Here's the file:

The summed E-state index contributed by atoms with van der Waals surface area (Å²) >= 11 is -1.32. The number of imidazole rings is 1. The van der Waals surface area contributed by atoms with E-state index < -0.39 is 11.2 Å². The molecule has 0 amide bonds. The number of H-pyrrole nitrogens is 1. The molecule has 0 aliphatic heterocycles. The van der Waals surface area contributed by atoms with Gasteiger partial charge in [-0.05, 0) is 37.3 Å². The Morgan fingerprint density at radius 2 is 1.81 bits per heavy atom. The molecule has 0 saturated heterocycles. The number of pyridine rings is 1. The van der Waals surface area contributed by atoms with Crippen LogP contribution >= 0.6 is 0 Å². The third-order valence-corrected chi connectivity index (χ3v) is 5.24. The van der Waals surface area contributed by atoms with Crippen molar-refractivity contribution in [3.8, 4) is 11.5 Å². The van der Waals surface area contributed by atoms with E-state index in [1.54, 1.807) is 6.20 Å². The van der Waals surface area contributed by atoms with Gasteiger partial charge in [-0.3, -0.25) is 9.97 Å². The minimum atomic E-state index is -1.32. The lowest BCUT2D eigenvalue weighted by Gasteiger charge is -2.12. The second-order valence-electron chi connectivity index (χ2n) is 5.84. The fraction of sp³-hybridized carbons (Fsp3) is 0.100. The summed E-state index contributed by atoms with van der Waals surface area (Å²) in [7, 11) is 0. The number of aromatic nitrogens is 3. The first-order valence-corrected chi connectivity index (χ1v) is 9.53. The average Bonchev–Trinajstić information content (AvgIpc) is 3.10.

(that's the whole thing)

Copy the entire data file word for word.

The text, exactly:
The summed E-state index contributed by atoms with van der Waals surface area (Å²) >= 11 is -1.32. The number of imidazole rings is 1. The van der Waals surface area contributed by atoms with E-state index < -0.39 is 11.2 Å². The molecule has 0 amide bonds. The number of H-pyrrole nitrogens is 1. The molecule has 0 aliphatic heterocycles. The van der Waals surface area contributed by atoms with Gasteiger partial charge in [-0.05, 0) is 37.3 Å². The Morgan fingerprint density at radius 2 is 1.81 bits per heavy atom. The molecule has 0 saturated heterocycles. The number of pyridine rings is 1. The van der Waals surface area contributed by atoms with Crippen LogP contribution >= 0.6 is 0 Å². The third-order valence-corrected chi connectivity index (χ3v) is 5.24. The van der Waals surface area contributed by atoms with Crippen molar-refractivity contribution in [3.8, 4) is 11.5 Å². The van der Waals surface area contributed by atoms with E-state index in [1.54, 1.807) is 6.20 Å². The van der Waals surface area contributed by atoms with Gasteiger partial charge in [-0.3, -0.25) is 9.97 Å². The minimum atomic E-state index is -1.32. The lowest BCUT2D eigenvalue weighted by Gasteiger charge is -2.12. The second-order valence-electron chi connectivity index (χ2n) is 5.84. The fraction of sp³-hybridized carbons (Fsp3) is 0.100. The summed E-state index contributed by atoms with van der Waals surface area (Å²) in [7, 11) is 0. The number of aromatic nitrogens is 3. The first-order valence-corrected chi connectivity index (χ1v) is 9.53. The average Bonchev–Trinajstić information content (AvgIpc) is 3.10.